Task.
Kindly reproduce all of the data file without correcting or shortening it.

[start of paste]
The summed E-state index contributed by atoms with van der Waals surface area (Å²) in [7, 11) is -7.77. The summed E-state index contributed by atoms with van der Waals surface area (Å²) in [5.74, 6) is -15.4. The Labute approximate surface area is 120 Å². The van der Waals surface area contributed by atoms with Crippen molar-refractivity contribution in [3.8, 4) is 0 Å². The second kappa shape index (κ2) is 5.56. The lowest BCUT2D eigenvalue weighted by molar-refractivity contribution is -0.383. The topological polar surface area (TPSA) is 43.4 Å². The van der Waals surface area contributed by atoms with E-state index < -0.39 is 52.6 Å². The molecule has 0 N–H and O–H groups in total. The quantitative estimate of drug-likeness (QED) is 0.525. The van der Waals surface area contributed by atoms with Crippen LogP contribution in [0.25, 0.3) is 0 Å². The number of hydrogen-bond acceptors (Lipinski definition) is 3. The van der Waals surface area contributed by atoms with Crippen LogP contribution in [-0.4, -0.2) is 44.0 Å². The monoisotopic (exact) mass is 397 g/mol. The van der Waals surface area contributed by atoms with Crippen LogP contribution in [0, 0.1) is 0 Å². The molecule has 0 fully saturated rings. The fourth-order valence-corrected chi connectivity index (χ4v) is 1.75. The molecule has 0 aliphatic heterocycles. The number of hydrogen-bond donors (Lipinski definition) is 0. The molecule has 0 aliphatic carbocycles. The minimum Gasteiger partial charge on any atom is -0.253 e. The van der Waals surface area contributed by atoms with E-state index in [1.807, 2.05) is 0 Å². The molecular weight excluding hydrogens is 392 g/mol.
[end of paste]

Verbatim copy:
The summed E-state index contributed by atoms with van der Waals surface area (Å²) in [7, 11) is -7.77. The summed E-state index contributed by atoms with van der Waals surface area (Å²) in [5.74, 6) is -15.4. The Labute approximate surface area is 120 Å². The van der Waals surface area contributed by atoms with Crippen molar-refractivity contribution in [3.8, 4) is 0 Å². The second kappa shape index (κ2) is 5.56. The lowest BCUT2D eigenvalue weighted by molar-refractivity contribution is -0.383. The topological polar surface area (TPSA) is 43.4 Å². The van der Waals surface area contributed by atoms with E-state index < -0.39 is 52.6 Å². The molecule has 0 N–H and O–H groups in total. The quantitative estimate of drug-likeness (QED) is 0.525. The van der Waals surface area contributed by atoms with Crippen LogP contribution in [0.25, 0.3) is 0 Å². The number of hydrogen-bond acceptors (Lipinski definition) is 3. The van der Waals surface area contributed by atoms with Crippen LogP contribution in [-0.4, -0.2) is 44.0 Å². The monoisotopic (exact) mass is 397 g/mol. The van der Waals surface area contributed by atoms with Crippen LogP contribution in [0, 0.1) is 0 Å². The molecule has 0 fully saturated rings. The fourth-order valence-corrected chi connectivity index (χ4v) is 1.75. The molecule has 0 aliphatic heterocycles. The number of hydrogen-bond donors (Lipinski definition) is 0. The molecule has 0 aliphatic carbocycles. The minimum Gasteiger partial charge on any atom is -0.253 e. The van der Waals surface area contributed by atoms with E-state index in [1.807, 2.05) is 0 Å². The molecular weight excluding hydrogens is 392 g/mol.